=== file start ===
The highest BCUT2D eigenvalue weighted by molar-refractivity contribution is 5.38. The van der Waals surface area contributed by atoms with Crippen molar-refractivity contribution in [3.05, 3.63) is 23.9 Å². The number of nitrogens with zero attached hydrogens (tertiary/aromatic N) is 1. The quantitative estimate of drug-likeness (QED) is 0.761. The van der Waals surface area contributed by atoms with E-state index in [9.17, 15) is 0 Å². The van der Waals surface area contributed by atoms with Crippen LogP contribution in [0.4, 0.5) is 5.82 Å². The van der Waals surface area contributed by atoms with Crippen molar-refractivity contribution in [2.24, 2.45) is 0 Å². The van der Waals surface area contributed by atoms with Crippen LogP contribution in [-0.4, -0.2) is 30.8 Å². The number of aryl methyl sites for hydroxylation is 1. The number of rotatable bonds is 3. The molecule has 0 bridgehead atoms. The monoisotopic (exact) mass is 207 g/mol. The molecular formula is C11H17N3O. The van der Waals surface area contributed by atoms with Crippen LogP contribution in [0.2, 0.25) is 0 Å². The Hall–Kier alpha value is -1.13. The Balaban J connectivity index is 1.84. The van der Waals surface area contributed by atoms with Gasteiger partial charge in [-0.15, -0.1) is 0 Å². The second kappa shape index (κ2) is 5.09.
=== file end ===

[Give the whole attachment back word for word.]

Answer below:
The highest BCUT2D eigenvalue weighted by molar-refractivity contribution is 5.38. The van der Waals surface area contributed by atoms with Crippen molar-refractivity contribution in [3.05, 3.63) is 23.9 Å². The number of nitrogens with zero attached hydrogens (tertiary/aromatic N) is 1. The quantitative estimate of drug-likeness (QED) is 0.761. The van der Waals surface area contributed by atoms with E-state index in [9.17, 15) is 0 Å². The van der Waals surface area contributed by atoms with Crippen LogP contribution in [0.4, 0.5) is 5.82 Å². The van der Waals surface area contributed by atoms with Crippen molar-refractivity contribution in [2.24, 2.45) is 0 Å². The van der Waals surface area contributed by atoms with Crippen LogP contribution in [-0.4, -0.2) is 30.8 Å². The number of aryl methyl sites for hydroxylation is 1. The number of rotatable bonds is 3. The molecule has 0 bridgehead atoms. The monoisotopic (exact) mass is 207 g/mol. The molecular formula is C11H17N3O. The van der Waals surface area contributed by atoms with Crippen LogP contribution in [0.2, 0.25) is 0 Å². The Hall–Kier alpha value is -1.13. The Balaban J connectivity index is 1.84. The van der Waals surface area contributed by atoms with Gasteiger partial charge in [-0.15, -0.1) is 0 Å². The second kappa shape index (κ2) is 5.09.